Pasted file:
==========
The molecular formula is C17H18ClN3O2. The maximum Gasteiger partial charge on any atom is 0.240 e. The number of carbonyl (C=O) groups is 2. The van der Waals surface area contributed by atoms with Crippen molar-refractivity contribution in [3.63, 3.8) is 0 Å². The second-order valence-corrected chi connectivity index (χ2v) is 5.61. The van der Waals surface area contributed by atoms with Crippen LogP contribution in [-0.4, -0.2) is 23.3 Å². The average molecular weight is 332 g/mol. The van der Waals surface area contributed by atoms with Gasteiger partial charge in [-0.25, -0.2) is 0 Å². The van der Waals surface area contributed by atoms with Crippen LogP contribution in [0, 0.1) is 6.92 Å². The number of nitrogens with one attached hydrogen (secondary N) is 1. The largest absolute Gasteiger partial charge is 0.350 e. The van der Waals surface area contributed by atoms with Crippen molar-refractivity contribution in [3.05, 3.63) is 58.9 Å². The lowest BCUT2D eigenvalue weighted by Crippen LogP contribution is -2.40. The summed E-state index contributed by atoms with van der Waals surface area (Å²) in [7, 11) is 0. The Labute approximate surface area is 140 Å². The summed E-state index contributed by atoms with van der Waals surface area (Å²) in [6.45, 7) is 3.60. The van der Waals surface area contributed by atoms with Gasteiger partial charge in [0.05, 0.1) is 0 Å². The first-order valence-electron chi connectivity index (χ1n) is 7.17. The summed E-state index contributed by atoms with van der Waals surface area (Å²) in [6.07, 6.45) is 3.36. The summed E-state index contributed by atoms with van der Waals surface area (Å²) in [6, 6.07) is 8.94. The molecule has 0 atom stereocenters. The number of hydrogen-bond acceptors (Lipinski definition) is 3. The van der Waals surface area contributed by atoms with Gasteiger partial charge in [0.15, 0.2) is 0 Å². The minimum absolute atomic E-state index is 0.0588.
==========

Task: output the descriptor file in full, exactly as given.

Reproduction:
The molecular formula is C17H18ClN3O2. The maximum Gasteiger partial charge on any atom is 0.240 e. The number of carbonyl (C=O) groups is 2. The van der Waals surface area contributed by atoms with Crippen molar-refractivity contribution in [3.63, 3.8) is 0 Å². The second-order valence-corrected chi connectivity index (χ2v) is 5.61. The van der Waals surface area contributed by atoms with Crippen LogP contribution in [-0.4, -0.2) is 23.3 Å². The average molecular weight is 332 g/mol. The van der Waals surface area contributed by atoms with Gasteiger partial charge in [-0.25, -0.2) is 0 Å². The van der Waals surface area contributed by atoms with Crippen LogP contribution in [0, 0.1) is 6.92 Å². The number of nitrogens with one attached hydrogen (secondary N) is 1. The largest absolute Gasteiger partial charge is 0.350 e. The van der Waals surface area contributed by atoms with Crippen molar-refractivity contribution in [3.05, 3.63) is 58.9 Å². The lowest BCUT2D eigenvalue weighted by Crippen LogP contribution is -2.40. The summed E-state index contributed by atoms with van der Waals surface area (Å²) in [7, 11) is 0. The Labute approximate surface area is 140 Å². The summed E-state index contributed by atoms with van der Waals surface area (Å²) in [6.45, 7) is 3.60. The van der Waals surface area contributed by atoms with Gasteiger partial charge in [0.05, 0.1) is 0 Å². The first-order valence-electron chi connectivity index (χ1n) is 7.17. The summed E-state index contributed by atoms with van der Waals surface area (Å²) in [6.07, 6.45) is 3.36. The summed E-state index contributed by atoms with van der Waals surface area (Å²) in [6, 6.07) is 8.94. The molecule has 0 atom stereocenters. The number of hydrogen-bond acceptors (Lipinski definition) is 3. The van der Waals surface area contributed by atoms with Gasteiger partial charge in [0.15, 0.2) is 0 Å². The minimum absolute atomic E-state index is 0.0588.